global-fossil-fuel-subsidies-graphThen Jonathan Ford in the FT (former chairman of the Cameron generation of the Bullingdon Club, now responsible for writing and commissioning the FT’s editorials) argued that green jobs are not valuable because of public subsidy (How subsidy culture keeps Britain’s green industry in the black – leaving the uniformed or prejudiced reader to assume that fossil fuels receive no subsidy. Statistics for the UK are not readily available here – but the IMF reports that America is the world’s second biggest culprit overall, spending $669 billion this year—mostly by “post-tax” systems which fail to factor the costs of environmental damage into prices.

Leonie Greene, Head of External Affairs, Solar Trade Association replied in the FT that the UK subsidy is required only because the “polluter pays” principle has not been fully applied to fossil fuels.

She adds that despite the global market failure to tax carbon pollution, there are increasing parts of the world where solar and onshore wind compete with the cheapest fossil fuels even without subsidy or “polluter pays” taxes.

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Lucy Purdy of Positive News writes cheeringly: “It was a tough year by many measures but 2016 also saw some reasons for celebration. We look behind the headlines for signs of progress”. (First republished on a sister site):

right-in-2016Illustration by Spencer Wilson: the fact that some conflicts have ended has helped reduce world hunger

  1. World hunger is at its lowest point for 25 years
  2. The Rio Olympics featured more female athletes than ever before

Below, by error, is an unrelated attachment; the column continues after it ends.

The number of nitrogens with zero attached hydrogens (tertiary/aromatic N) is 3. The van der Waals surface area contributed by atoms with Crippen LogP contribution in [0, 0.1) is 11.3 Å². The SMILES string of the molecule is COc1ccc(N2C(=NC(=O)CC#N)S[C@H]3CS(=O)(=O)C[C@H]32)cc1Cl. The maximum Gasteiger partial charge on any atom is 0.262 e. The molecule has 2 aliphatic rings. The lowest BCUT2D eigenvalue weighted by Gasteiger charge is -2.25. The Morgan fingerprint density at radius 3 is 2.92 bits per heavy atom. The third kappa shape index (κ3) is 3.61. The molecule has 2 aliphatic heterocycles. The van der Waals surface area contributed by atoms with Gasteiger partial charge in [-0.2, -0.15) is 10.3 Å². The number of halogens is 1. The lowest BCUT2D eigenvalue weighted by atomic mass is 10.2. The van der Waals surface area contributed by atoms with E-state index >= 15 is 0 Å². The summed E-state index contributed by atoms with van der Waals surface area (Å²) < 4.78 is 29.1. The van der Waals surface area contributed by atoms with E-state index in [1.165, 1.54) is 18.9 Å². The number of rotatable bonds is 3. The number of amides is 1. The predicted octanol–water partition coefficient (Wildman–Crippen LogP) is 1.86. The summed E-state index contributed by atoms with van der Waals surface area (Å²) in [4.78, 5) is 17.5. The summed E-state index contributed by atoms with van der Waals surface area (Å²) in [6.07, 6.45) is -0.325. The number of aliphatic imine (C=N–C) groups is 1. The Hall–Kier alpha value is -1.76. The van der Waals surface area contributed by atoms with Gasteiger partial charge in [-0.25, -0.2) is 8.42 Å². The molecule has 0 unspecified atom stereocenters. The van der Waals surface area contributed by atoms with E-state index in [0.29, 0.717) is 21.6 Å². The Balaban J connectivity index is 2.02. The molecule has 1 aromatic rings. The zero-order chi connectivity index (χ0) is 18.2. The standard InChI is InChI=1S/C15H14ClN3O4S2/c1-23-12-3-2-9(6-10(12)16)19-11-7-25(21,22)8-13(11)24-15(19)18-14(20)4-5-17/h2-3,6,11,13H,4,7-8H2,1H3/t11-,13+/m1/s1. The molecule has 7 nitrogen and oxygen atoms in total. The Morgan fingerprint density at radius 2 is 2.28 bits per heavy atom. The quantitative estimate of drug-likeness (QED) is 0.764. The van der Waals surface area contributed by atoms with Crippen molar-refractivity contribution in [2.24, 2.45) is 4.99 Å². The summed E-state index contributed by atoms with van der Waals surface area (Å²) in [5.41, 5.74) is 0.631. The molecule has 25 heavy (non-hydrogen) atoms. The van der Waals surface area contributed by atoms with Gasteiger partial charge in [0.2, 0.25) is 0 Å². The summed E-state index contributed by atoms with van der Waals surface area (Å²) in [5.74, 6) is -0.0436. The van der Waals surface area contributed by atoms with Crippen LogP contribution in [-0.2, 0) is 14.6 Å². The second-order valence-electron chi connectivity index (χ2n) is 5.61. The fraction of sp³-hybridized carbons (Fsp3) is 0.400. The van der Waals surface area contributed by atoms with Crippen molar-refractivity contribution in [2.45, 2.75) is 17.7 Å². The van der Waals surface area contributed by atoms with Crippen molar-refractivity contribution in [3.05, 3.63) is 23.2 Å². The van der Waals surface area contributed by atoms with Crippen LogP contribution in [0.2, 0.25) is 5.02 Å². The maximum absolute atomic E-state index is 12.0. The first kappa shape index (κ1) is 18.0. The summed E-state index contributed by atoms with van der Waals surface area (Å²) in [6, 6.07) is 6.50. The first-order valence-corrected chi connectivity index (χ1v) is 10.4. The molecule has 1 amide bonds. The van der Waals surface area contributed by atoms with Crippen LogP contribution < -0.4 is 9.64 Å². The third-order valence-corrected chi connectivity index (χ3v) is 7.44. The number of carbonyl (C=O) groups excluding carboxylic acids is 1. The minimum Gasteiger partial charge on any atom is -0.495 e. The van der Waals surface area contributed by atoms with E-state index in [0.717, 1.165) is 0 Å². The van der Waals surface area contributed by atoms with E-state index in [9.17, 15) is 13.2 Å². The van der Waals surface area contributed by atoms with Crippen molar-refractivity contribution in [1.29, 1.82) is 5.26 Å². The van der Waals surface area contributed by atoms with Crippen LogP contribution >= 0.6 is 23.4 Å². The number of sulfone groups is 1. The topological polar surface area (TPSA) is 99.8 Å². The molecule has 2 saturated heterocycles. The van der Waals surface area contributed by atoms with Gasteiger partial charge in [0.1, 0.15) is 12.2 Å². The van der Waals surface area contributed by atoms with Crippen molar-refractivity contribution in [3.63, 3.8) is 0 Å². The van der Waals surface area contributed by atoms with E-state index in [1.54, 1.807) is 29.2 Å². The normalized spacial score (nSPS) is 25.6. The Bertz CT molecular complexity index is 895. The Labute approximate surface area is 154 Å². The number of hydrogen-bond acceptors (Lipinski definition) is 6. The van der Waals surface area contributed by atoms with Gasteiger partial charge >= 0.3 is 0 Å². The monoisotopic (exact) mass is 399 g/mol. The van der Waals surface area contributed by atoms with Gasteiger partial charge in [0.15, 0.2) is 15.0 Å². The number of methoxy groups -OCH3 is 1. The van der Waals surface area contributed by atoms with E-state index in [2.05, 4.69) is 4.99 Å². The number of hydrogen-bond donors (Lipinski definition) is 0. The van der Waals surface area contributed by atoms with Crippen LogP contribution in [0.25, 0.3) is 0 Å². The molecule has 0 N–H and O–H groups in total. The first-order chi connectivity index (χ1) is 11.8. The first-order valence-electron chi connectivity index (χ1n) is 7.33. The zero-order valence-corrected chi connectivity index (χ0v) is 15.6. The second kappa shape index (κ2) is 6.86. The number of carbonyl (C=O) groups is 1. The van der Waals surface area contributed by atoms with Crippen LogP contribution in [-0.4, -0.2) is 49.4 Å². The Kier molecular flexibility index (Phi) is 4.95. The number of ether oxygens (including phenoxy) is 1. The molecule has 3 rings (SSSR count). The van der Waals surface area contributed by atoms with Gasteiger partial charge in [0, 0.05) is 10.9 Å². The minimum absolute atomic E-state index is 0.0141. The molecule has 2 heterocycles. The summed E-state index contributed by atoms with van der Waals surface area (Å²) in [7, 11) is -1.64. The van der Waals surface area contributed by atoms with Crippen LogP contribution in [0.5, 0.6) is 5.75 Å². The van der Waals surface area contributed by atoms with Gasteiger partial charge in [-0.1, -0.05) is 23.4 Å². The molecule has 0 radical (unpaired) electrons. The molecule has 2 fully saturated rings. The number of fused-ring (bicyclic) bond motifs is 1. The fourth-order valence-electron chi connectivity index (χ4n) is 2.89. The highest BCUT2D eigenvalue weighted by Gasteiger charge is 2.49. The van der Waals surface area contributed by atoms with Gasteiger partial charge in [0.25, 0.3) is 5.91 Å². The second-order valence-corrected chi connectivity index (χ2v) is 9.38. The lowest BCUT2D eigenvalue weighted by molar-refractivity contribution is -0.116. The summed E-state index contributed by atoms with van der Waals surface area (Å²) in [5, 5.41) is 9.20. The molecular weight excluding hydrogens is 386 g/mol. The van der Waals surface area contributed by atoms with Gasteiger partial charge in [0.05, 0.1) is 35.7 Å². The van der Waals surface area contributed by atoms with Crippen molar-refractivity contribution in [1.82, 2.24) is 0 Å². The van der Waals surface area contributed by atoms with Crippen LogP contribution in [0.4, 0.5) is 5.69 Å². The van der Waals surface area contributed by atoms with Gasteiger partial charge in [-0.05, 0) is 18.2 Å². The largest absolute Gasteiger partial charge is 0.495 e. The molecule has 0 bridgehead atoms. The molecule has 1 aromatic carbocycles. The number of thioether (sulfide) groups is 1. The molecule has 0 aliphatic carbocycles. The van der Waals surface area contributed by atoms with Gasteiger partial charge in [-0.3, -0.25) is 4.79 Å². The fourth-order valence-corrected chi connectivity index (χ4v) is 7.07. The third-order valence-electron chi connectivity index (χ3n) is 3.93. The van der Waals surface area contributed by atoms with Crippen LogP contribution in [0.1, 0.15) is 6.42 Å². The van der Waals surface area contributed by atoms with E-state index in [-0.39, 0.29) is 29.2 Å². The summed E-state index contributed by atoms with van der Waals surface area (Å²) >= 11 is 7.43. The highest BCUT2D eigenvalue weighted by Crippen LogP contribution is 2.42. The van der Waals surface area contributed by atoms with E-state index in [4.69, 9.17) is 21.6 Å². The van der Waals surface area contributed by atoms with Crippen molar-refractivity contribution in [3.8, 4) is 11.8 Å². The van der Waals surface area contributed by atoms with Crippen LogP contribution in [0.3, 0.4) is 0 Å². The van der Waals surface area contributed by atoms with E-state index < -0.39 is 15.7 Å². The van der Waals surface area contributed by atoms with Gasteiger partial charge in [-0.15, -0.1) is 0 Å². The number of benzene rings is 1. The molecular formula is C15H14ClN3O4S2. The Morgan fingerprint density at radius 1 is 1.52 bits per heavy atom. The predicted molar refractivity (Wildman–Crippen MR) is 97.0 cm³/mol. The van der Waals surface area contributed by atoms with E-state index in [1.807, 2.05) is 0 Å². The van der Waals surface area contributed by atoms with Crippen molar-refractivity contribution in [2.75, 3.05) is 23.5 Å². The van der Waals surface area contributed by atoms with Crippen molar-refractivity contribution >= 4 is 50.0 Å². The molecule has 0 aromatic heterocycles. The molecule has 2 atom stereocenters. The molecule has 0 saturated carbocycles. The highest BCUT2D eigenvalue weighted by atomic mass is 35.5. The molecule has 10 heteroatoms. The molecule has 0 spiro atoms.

3. The Paris Climate Change Agreement came into force
  4. For the 24th year in a row, teenage pregnancy rates declined in the UK and US
  5. Wild tiger numbers increased for the first time in 100 years
  6. The number of women dying from pregnancy and childbirth-related causes has almost halved since 1990
  7. Evidence suggests that major diseases, from colon cancer to heart disease, are now starting to wane in wealthy countries
  8. India turned on the world’s largest solar power plant – spanning 10 sq km – in the state of Tamil Nadu
  9. Public smoking bans appear to have improved health in 21 nations
  10. Black incarceration rates fell in the US
  11. Measles has been eradicated in the Americas – the first time the disease has been eliminated from an entire world region
  12. An HIV cure may be a step closer after a trial cleared the virus in a British man
  13. Italy became the last large Western country to recognise same-sex unions
  14. China installed 20 gigawatts of solar in the first half of 2016
  15. Volunteers in India planted 50m trees in 24 hours
  16. Life expectancy in Africa has increased by 9.4 years since 2000, it was announced this year
  17. The amount of money it would take to eliminate extreme poverty is now lower than the annual foreign aid spend
  18. Giant pandas are no longer endangered
  19. The number of deaths from malaria is at a global record low
  20. The World Bank says we are now one generation away from achieving universal literacy

and

uk-electricity

                                                 Another sign of progress

 

 

 

 

Cheaper batteries for domestic solar energy and grid-scale storage

As disturbing news piles up, so does news of the sort of positive developments covered on this site. Today’s post was going to be about the news that “as of the first of January this year, all public transport trains in the Netherlands are being powered by renewable energy” (wind) first brought to me by Futurism.

elon-muskThat subject is being set aside as it has been very widely covered in the MSM. So instead we turn to specific news about the work of Elon Musk (left), a co-founder of PayPal who is now chairman of Tesla Motors.

The FT reports that householders are starting to buy more battery storage systems as costs come down and consumer interest is rising in Tesla, the electric car company founded by Elon Musk, which is also making the Powerwall domestic battery.